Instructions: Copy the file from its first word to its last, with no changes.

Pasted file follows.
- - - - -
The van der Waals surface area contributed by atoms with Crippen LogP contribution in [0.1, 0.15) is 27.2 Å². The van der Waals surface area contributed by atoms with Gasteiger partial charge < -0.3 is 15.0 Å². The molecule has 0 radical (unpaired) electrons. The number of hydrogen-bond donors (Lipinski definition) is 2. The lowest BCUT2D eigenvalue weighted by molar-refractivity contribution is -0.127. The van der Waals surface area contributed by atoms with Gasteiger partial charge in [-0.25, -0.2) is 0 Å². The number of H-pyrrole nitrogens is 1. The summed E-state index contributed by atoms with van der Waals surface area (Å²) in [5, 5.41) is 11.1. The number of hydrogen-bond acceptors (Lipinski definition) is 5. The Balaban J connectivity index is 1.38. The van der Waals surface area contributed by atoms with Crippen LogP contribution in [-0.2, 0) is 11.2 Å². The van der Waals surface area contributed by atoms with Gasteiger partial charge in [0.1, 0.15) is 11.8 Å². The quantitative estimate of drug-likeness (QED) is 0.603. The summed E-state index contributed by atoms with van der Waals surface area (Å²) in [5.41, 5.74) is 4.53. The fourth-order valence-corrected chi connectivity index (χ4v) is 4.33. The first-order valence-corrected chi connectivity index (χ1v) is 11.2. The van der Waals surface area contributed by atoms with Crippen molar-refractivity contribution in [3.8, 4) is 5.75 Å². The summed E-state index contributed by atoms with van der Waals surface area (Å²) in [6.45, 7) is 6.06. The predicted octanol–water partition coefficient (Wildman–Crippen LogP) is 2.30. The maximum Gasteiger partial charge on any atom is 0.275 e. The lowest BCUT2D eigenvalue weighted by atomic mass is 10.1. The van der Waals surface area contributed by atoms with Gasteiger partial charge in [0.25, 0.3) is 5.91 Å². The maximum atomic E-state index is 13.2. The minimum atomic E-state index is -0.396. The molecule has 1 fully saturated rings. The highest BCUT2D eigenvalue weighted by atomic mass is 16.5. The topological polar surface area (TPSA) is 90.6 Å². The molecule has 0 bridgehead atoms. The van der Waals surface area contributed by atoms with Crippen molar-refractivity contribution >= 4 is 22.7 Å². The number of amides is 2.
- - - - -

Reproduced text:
The van der Waals surface area contributed by atoms with Crippen LogP contribution in [0.1, 0.15) is 27.2 Å². The van der Waals surface area contributed by atoms with Gasteiger partial charge < -0.3 is 15.0 Å². The molecule has 0 radical (unpaired) electrons. The number of hydrogen-bond donors (Lipinski definition) is 2. The lowest BCUT2D eigenvalue weighted by molar-refractivity contribution is -0.127. The van der Waals surface area contributed by atoms with Gasteiger partial charge in [-0.25, -0.2) is 0 Å². The number of H-pyrrole nitrogens is 1. The summed E-state index contributed by atoms with van der Waals surface area (Å²) in [5, 5.41) is 11.1. The number of hydrogen-bond acceptors (Lipinski definition) is 5. The Balaban J connectivity index is 1.38. The van der Waals surface area contributed by atoms with Crippen LogP contribution in [-0.2, 0) is 11.2 Å². The van der Waals surface area contributed by atoms with Gasteiger partial charge in [0.1, 0.15) is 11.8 Å². The quantitative estimate of drug-likeness (QED) is 0.603. The summed E-state index contributed by atoms with van der Waals surface area (Å²) in [5.41, 5.74) is 4.53. The fourth-order valence-corrected chi connectivity index (χ4v) is 4.33. The first-order valence-corrected chi connectivity index (χ1v) is 11.2. The van der Waals surface area contributed by atoms with Crippen molar-refractivity contribution in [3.8, 4) is 5.75 Å². The summed E-state index contributed by atoms with van der Waals surface area (Å²) in [6.45, 7) is 6.06. The predicted octanol–water partition coefficient (Wildman–Crippen LogP) is 2.30. The maximum Gasteiger partial charge on any atom is 0.275 e. The lowest BCUT2D eigenvalue weighted by atomic mass is 10.1. The van der Waals surface area contributed by atoms with Gasteiger partial charge in [0.25, 0.3) is 5.91 Å². The maximum atomic E-state index is 13.2. The minimum atomic E-state index is -0.396. The molecule has 1 fully saturated rings. The highest BCUT2D eigenvalue weighted by atomic mass is 16.5. The topological polar surface area (TPSA) is 90.6 Å². The molecule has 0 bridgehead atoms. The van der Waals surface area contributed by atoms with Crippen molar-refractivity contribution >= 4 is 22.7 Å². The number of amides is 2.